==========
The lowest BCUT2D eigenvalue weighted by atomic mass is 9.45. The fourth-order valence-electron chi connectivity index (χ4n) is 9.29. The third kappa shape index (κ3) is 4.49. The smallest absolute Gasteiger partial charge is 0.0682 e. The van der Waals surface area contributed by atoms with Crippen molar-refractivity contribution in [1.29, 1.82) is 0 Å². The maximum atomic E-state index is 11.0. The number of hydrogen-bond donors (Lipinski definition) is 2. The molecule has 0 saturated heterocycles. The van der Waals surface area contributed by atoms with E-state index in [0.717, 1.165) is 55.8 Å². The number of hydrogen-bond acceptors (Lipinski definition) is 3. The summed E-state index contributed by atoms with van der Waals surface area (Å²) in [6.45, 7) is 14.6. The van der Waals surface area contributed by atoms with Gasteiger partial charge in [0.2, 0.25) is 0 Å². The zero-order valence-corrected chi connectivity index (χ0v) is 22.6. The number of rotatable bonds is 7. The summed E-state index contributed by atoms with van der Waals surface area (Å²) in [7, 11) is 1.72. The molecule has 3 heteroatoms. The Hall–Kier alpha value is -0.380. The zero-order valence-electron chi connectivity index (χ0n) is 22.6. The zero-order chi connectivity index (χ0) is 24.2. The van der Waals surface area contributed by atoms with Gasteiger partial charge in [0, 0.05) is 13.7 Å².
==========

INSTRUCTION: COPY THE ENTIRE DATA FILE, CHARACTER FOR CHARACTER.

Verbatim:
The lowest BCUT2D eigenvalue weighted by atomic mass is 9.45. The fourth-order valence-electron chi connectivity index (χ4n) is 9.29. The third kappa shape index (κ3) is 4.49. The smallest absolute Gasteiger partial charge is 0.0682 e. The van der Waals surface area contributed by atoms with Crippen molar-refractivity contribution in [1.29, 1.82) is 0 Å². The maximum atomic E-state index is 11.0. The number of hydrogen-bond donors (Lipinski definition) is 2. The molecule has 0 saturated heterocycles. The van der Waals surface area contributed by atoms with E-state index in [0.717, 1.165) is 55.8 Å². The number of hydrogen-bond acceptors (Lipinski definition) is 3. The summed E-state index contributed by atoms with van der Waals surface area (Å²) in [6.45, 7) is 14.6. The van der Waals surface area contributed by atoms with Gasteiger partial charge in [0.2, 0.25) is 0 Å². The zero-order valence-corrected chi connectivity index (χ0v) is 22.6. The number of rotatable bonds is 7. The summed E-state index contributed by atoms with van der Waals surface area (Å²) in [7, 11) is 1.72. The molecule has 3 heteroatoms. The Hall–Kier alpha value is -0.380. The zero-order valence-electron chi connectivity index (χ0n) is 22.6. The zero-order chi connectivity index (χ0) is 24.2. The van der Waals surface area contributed by atoms with Gasteiger partial charge in [0, 0.05) is 13.7 Å².